But in the end, it’s really all about the wines, and this year’s sale has some exceptional offerings, including Wine Spectator’s 2023 Wine of the Year (see Under the Influence). Check out the ads in the papers or simply stop by for a cheat sheet of what is included this year.

Kyle Kroupa and Charles Anastas enjoy the Carl’s Wine Cellar “staff training tasting.”
Courtesy photo

Begin at the beginning. Start with bubbles this Thanksgiving. If you are into vintage Champagne, pick up a bottle of the Jean Josselin Extra Brut Alliance 2019. Dry as they come and a steal at $52.19 (marked down from $77.95). Looking for something a bit more affordable? How about a dazzling Scharffenberger Mendocino Brut Rose NV for $24.29? Nothing is prettier in a champagne flute than this pink-hued California beauty.

There are many lovers of white Burgundy in our little burg, and the Joseph Drouhin Puligny Montrachet Folatieres Premier Cru 2020 ($138.69) from the heart of the Côte de Beaune at a discount of fifty bucks a bottle is a deal too good to pass on. There is also a Domaine Huet Moelleaux Vouvrey ($49.19) and a Hugel Pinot Blanc ($15.99) that are tempting from the list of Imported White Wines.

I like to drink American on Thanksgiving, so despite the prodigious selection of Imported Reds for sale (2019 Château Le Nerthe Châteauneuf-du-Pape [$61.19] or the Speri Amarone Classico 2018 [$72.99], for example), I would opt for a couple of choices from the domestic selections. The Shafer TD9 ($60.29), named for a tractor, is a powerful red blend from Napa, and the Frank Family Rutherford Reserve Cabernet Sauvignon ($44.19), made by the great Todd Graff, are both wines that I would love to drink this winter season.

But it is a Pinot Noir that Eaton suggested, the Racine La Rinconda Pinot Noir ($62.69) from the Sta. Rita Hills that may be the best pairing with turkey on the whole damn list.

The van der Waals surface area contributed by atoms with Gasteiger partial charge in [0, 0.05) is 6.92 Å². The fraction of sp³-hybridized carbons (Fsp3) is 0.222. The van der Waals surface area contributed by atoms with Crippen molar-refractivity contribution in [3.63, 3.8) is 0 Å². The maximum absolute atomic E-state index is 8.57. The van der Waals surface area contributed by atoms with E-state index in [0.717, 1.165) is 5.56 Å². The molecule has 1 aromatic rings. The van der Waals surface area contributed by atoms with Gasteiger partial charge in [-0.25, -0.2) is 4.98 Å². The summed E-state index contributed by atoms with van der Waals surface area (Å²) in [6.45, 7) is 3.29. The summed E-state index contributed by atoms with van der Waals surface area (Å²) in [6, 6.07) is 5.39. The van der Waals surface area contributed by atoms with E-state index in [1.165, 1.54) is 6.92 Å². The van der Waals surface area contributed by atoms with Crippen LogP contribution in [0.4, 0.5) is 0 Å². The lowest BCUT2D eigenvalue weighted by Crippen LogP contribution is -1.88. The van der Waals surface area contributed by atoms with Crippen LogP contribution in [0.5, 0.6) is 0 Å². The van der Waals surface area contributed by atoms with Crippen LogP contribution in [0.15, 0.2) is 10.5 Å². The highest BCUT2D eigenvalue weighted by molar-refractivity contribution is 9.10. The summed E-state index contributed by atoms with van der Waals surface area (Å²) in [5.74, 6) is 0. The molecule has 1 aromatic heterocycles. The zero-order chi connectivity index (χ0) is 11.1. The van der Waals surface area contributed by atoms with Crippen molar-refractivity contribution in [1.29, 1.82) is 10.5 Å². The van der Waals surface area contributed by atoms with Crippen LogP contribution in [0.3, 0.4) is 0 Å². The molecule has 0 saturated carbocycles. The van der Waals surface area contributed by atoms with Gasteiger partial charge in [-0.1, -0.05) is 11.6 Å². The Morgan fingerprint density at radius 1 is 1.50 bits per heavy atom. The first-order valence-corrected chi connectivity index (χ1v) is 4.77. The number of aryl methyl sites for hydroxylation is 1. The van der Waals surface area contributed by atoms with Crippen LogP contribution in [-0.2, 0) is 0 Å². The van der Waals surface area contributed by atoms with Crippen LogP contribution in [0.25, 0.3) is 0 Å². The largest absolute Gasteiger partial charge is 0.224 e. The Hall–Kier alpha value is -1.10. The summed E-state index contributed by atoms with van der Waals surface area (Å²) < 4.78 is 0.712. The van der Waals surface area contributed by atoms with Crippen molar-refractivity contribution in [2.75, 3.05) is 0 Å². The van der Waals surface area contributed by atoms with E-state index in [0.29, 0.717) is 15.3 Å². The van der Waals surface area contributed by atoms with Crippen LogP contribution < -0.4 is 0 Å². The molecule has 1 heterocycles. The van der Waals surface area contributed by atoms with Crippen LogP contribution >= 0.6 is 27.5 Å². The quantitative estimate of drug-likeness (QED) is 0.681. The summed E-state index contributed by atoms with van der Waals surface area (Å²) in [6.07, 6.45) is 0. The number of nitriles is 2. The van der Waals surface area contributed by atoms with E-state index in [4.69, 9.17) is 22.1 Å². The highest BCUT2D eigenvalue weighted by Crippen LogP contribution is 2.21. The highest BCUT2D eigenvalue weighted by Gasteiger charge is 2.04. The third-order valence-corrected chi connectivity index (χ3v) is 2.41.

Obviously, these wines are only available as long as they are available. The spoils go to those who get there early. So with a week to go before Thanksgiving, when the sale ends, the time to strike is now.

As great as the annual sale is, Carl’s is also a wonderful place to buy wine on an everyday basis. When I asked the dreaded one why someone should come into Carl’s, he said with a shrug, “Personalized service. It’s what we do.”

From the days when the long narrow shop was part of what was then Matthew’s Drugs, to now, Carl’s Wine Cellar has been a must-stop for wine lovers.

It is an Aspen tradition.


Argiano Brunello di Montalcino 2018

Fair warning: This wine may have sold out before you had a chance to read this column. The 2018 vintage was just named as wine of the year by Wine Spectator, and the demand for it, well, increased exponentially.

“We put it in the sale before we knew that it was getting the award,” says Eaton, who marked down the winner from $94.95 to a steal of a deal at $74.79. A Tuscan beauty made from 100% Sangiovese is as refined and elegant as they come. This ancient winery (They have been making wines since 1580) has long produced some of the best wines in the region. This year, they have received yet another honor – as part of the Carl’s Wine Cellar 57th Annual Sale.

Argiano Brunello di Montalcino 2018.
Courtesy photo